Because the kingdom of God is not yet here in its full expression, the works of this present evil age continue though not as unlimited as it would have without the presence of the Kingdom of God. Although Christians have eternal life, they still sicken and die. Although God dwells within them, their knowledge of God at times seems quite limited. War, poverty, sickness, godlessness, and death continue, and kingdom theology teaches that they will continue until the end of the age.

In addition there is a debate regarding the nature and structure of the kingdom of God. Christians who see a first-century fulfillment of prophecy tend to also see the kingdom as having been already instituted in its fullness at the destruction of Jerusalem in A.D. 70, whereas through the destruction of the temple in Jerusalem, a new kind of kingdom in which Jesus reigns was instituted. This is justified through Jesus’ own words regarding the kingdom: “My Kingdom is not of this World,” or “My Kingdom is among you,” and “My Kingdom is within you.”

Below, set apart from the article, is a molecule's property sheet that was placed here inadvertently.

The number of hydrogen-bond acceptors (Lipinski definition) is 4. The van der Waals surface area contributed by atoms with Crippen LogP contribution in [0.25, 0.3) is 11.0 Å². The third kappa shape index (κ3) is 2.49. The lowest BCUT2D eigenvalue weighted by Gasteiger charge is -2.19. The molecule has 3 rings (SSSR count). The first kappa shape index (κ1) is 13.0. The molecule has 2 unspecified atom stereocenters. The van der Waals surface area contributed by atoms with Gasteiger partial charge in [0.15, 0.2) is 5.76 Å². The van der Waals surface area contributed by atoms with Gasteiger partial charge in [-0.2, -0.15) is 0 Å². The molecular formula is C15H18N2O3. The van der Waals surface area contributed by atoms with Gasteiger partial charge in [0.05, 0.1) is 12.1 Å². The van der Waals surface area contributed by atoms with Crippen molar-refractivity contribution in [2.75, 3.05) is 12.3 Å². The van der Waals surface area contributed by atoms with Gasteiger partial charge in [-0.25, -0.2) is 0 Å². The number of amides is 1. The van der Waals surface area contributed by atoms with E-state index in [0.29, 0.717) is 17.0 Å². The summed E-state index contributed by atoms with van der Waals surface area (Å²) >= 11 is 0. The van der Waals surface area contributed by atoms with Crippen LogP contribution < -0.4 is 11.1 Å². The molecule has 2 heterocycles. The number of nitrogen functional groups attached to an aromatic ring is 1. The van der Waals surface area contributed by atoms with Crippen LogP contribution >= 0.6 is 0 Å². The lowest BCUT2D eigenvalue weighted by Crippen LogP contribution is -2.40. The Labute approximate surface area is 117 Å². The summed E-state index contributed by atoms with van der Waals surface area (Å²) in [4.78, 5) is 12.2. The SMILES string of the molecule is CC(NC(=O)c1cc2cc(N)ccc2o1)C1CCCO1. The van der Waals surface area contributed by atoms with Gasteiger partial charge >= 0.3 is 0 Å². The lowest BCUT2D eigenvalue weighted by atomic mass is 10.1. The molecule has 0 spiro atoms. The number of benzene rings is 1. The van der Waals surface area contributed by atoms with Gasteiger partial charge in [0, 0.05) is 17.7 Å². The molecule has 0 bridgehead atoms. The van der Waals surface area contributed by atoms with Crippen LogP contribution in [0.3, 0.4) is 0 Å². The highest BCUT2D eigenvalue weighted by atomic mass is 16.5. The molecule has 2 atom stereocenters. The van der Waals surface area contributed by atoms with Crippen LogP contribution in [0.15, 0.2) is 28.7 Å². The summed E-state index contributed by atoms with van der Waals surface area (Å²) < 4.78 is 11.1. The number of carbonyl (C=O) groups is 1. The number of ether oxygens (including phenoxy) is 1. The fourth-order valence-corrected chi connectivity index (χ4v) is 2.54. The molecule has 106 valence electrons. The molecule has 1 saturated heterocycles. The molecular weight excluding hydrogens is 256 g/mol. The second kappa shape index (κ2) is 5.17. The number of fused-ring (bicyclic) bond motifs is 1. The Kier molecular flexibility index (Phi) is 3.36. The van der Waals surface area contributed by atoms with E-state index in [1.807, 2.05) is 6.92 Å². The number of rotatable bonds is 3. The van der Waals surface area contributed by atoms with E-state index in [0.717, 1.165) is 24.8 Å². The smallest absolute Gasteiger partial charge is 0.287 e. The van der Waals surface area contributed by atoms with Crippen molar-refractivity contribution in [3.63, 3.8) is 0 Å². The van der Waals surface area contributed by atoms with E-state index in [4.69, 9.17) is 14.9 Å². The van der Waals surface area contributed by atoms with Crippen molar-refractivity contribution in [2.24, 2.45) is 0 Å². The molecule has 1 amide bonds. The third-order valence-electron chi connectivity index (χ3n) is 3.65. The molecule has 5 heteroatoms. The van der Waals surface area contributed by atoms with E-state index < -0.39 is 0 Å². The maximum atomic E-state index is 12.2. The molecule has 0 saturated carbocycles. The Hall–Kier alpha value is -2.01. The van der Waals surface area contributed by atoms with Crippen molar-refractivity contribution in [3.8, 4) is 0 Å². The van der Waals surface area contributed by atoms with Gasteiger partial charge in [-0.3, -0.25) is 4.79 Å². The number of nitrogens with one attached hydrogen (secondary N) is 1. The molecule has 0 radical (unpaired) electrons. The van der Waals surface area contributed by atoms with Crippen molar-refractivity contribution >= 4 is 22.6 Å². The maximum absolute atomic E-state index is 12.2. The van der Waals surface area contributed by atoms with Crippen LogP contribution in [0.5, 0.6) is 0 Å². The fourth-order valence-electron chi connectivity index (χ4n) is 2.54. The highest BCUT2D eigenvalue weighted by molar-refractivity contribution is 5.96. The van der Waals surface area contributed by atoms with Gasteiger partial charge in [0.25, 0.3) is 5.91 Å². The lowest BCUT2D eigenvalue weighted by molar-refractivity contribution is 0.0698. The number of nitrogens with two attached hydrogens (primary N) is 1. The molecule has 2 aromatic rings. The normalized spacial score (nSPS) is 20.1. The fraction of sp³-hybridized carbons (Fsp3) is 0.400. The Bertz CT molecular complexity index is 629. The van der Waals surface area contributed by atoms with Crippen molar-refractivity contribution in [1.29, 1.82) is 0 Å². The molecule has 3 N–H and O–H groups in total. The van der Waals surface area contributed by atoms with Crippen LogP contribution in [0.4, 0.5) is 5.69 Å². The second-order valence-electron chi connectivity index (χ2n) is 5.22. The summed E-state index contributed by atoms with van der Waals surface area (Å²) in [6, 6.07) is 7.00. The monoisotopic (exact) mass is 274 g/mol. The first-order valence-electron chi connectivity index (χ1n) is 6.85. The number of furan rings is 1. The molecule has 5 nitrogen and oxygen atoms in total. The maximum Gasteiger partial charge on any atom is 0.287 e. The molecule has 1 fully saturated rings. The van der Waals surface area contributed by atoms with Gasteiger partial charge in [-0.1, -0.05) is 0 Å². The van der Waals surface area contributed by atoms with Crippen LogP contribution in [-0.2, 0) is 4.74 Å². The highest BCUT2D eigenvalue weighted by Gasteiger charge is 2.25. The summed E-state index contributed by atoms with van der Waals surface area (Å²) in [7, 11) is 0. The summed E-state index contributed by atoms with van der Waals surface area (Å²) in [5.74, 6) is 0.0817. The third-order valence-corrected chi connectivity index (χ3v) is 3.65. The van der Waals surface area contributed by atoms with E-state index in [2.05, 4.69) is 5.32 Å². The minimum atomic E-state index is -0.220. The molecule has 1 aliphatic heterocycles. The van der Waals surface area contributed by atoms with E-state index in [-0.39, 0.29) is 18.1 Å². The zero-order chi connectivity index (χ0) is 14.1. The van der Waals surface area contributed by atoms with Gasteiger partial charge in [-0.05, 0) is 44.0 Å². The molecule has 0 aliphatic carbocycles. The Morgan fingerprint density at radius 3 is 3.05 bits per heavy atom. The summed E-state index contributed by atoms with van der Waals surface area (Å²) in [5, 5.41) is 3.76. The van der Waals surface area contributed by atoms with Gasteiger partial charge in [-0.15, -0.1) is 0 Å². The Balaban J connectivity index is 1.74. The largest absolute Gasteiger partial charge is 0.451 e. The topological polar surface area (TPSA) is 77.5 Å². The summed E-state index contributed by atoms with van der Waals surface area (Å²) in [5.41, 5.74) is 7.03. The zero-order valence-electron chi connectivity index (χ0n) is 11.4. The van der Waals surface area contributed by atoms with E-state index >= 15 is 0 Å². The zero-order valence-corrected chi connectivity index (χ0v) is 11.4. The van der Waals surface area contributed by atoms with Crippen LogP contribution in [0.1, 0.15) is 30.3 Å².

What questions do you have?


  • Mark Shaw says:

    What has been the majority view of our fellowship regarding the idea that Jesus’ offer of the Kingdom was suspended/postponed? AND Are there many today who have an either/or view of the Kingdom or do most see us as part of the spiritual kingdom now with an earthly kingdom to come?

  • Will Hatfield says:


    I’m probably not the best one to answer “majority view” questions or how many people hold to a different view. I have heard both sides of the idea taught…that Jesus’ offer was postponed and that it wasn’t (within our circles).

    As far spiritual kingdom ideas, most I’ve heard would believe in some type of universal spiritual kingdom now (in that God always is sovereign) but the question is more tied to the difference between this & the church vs. an earthly kingdom to come…

    More to come obviously.

  • Mark Shaw says: